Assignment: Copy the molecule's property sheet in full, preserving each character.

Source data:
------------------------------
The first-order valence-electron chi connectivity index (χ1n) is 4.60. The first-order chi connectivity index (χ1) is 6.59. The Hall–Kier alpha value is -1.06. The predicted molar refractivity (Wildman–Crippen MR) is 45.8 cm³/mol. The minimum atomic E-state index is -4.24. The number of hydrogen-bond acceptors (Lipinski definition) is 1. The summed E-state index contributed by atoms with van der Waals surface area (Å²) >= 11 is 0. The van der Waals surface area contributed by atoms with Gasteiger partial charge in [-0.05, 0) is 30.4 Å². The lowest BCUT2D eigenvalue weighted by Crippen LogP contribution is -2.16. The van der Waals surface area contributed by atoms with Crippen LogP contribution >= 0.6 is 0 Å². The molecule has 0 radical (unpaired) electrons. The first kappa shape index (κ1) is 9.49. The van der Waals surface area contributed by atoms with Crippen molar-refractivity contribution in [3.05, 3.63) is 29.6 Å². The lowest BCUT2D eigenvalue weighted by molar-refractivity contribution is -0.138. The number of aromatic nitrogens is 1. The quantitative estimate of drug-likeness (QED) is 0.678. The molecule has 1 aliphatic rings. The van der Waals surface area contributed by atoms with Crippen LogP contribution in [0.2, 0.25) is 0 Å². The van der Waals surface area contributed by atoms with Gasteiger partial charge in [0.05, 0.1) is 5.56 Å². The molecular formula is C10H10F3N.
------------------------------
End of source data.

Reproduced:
The first-order valence-electron chi connectivity index (χ1n) is 4.60. The first-order chi connectivity index (χ1) is 6.59. The Hall–Kier alpha value is -1.06. The predicted molar refractivity (Wildman–Crippen MR) is 45.8 cm³/mol. The minimum atomic E-state index is -4.24. The number of hydrogen-bond acceptors (Lipinski definition) is 1. The summed E-state index contributed by atoms with van der Waals surface area (Å²) >= 11 is 0. The van der Waals surface area contributed by atoms with Gasteiger partial charge in [-0.05, 0) is 30.4 Å². The lowest BCUT2D eigenvalue weighted by Crippen LogP contribution is -2.16. The van der Waals surface area contributed by atoms with Crippen LogP contribution >= 0.6 is 0 Å². The molecule has 0 radical (unpaired) electrons. The first kappa shape index (κ1) is 9.49. The van der Waals surface area contributed by atoms with Crippen molar-refractivity contribution in [3.05, 3.63) is 29.6 Å². The lowest BCUT2D eigenvalue weighted by molar-refractivity contribution is -0.138. The number of aromatic nitrogens is 1. The quantitative estimate of drug-likeness (QED) is 0.678. The molecule has 1 aliphatic rings. The van der Waals surface area contributed by atoms with Crippen LogP contribution in [0.2, 0.25) is 0 Å². The van der Waals surface area contributed by atoms with Gasteiger partial charge in [0.05, 0.1) is 5.56 Å². The molecular formula is C10H10F3N.